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Zippo66

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  • Content Count

    49
  • Joined

  • Last visited

Profile Information

  • Location
    Oshkosh, WI
  • Interests
    Patches, Medals, Firearms, Military history WWII through Vietnam war
  1. This will be my 12th year attending SOS. As time goes on I'm enjoying it more every year. The first few years I was in big hurry to get in door in fear I would miss out on the good stuff. I've come to realize there is so much good stuff everywhere, the dealers can't possibly find it all before doors open. Every year, usually late on Friday or Saturday I find stunning items that 100s or even 1000s of people have walked by. One year on the 2nd day I found a mint Winchester M1 Garand all original parts brought home by vet and no arsenal marks. Another year as I was walking out of show on last day and found a stunning privately engraved fully documented USMC Silver Star grouping for action on Iwo Jima. Last year I found a documented SKS and rare WWII USMC patches. Now I slow down, take my time, visit with the dealers, talk to the vets and take it all in. I've yet to ever leave the SOS with any money left in my pocket.
  2. Unfortunately, the price of an education in military collecting is quite high for some. Engraving is a dead give away.
  3. Wow, this post made my day. First medal of this type I have ever seen. The condition is stunning.
  4. Incredible news. I met an Indianapolis survivor, "Edgar Harrell" at the SOS a few years back. I hope he and other survivors are still around to see this.
  5. This guys collection is amazing. How in the world would you be able to prevent stuff from being stolen as groups of people walk through. I would like to see the video of him firing the recoilless rifle that he said blew away half of his range berm.
  6. I wrote my representative today. What a terrible misguided and destructive bill. I hope it never sees a vote.
  7. I shot some 1960s Lake City ammo a few years ago and it shot fine although I noticed a strange sulfur smell. I had a few rounds that were duds. There use to be tons of this ammo out there in fact I think the CMP sold it maybe 5 or 6 years ago. Like all old ammunition, use common sense if you plan to use it. Inspect it before shooting. Do not use any cartridges that look corroded or damaged. At this point it's not worth much from a collectable standpoint but as this ammo dries up, that may change in the future.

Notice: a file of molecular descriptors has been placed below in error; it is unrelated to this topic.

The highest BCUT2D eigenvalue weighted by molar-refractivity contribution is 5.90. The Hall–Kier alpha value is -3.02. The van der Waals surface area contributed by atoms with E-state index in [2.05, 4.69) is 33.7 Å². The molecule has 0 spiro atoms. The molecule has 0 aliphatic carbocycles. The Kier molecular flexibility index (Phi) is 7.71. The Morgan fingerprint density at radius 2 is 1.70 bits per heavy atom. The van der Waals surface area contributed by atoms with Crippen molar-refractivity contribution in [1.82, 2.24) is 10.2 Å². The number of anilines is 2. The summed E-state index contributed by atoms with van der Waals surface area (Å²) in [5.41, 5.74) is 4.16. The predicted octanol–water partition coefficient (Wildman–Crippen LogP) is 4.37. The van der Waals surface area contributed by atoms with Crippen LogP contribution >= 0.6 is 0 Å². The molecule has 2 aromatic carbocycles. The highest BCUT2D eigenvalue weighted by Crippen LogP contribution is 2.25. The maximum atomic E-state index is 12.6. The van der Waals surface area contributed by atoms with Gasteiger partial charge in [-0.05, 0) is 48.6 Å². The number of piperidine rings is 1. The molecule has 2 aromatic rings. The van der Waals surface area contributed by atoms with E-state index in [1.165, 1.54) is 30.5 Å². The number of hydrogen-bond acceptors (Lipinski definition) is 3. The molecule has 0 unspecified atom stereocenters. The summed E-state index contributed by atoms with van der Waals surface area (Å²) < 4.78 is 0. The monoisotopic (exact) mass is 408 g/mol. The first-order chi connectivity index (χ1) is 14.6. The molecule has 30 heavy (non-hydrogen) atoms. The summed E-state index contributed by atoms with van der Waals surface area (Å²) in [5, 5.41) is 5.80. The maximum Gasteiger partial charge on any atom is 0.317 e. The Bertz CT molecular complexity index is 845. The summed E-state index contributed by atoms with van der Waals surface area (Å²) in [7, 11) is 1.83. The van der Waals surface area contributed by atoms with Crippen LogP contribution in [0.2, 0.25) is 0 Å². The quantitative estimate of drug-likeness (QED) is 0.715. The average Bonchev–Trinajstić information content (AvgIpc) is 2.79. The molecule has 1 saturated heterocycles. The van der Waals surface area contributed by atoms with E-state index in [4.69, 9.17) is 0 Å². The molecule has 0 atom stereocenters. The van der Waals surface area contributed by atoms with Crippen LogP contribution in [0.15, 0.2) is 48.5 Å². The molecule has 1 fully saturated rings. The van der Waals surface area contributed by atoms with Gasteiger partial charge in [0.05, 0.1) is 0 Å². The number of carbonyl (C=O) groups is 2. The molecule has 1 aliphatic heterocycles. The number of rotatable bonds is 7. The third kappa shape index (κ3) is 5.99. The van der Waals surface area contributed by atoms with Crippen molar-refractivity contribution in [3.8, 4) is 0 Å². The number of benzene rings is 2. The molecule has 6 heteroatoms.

8. Unfortunately the price of an education in military collecting is high. It is unfortunate that there are so many fakers and scammers out there trying to take advantage of people. I'm thankful for this forum and the expertise of it's members.
  9. Recently, the History Channel has been airing a program about many of the civil war battles including the battle of Antietam. I believe this battle site was the large corn field featured in the program. Union soldiers were firing between the rails of the fence and from a battery along on side of the field as large groups of men were advancing through the field. This is definitely on my list of places to visit. Thanks for sharing
  10. FFZFlyers letter above is excellent! These politicians get sucked into this misguided law because they think they can score political points for standing up for veterans. The truth is that most of the purple hearts floating around are sold by the veterans families. Sadly after two or maybe three generations, uncle Archie's box of military stuff may no longer have value to every family member. HR 554 is really saying Purple Hearts are government property not the recipients. Many of the collectors are veterans themselves who research and memorialize these items. I think the impact of this law would be devastating in the loss of historical artifacts. Families will simply toss the medals instead of getting in trouble. I also worry about groupings that contain un-named Purple Hearts. In order to sell them in the future the PH would then be separated from the groups and lost to history. With over a million Purple Hearts out there, this law will be impossible to enforce. I do have hope that if he law is enacted, it will eventfully be overturned by the supreme court.
  11. I think the stars on the ribbon are a dead give away of a forgery or re-pop. On page 90 of "The Call of Duty" by LTC John E. Standberg, you can find a photo of a real Brevet medal. I cannot find any example of the stars on the Brevet and on also on MOH ever looking like this. Also the Ebay medal has a full wrap brooch which does not appear to match the brooch types shown in books. Although there were several strikes of this medal, the last strike in 1973 had silkscreened stars. The ribbon bar included with the ebay medal appears to be also 70's ish. I think it is a doctored 70's strike or some other un-authorized reproduction. I have a 1950s strike of this medal. It has sown on stars and an early crimp brooch similar to a post WWII Army commendation medal. My 2 cents.
  12. Here we go again! Wasn't the Stolen Valor Act, a similar misguided bill just ruled unconstitutional by the supreme court a little time ago.
  13. Wow, looks good enough to fool many experienced collectors. Thanks for warning.
  14. Looks good to me but definitely unusual. Pin is type seen often on British made items.
  15. Mr Paluch was very open about what happened and discussed it fully. Some times it was difficult to listen to. He was on end of line of men when firing began and dropped to ground imediatley. He survived by playing dead. He listened as men called for there mothers, and heard bayonets being stuck into people around him as germans walked through the bodies finishing off thouse still moving. I can't imagine how he wasn't haunted throughout his life, but he was just a happy go lucky person. Makes you realize how lucky we all are.
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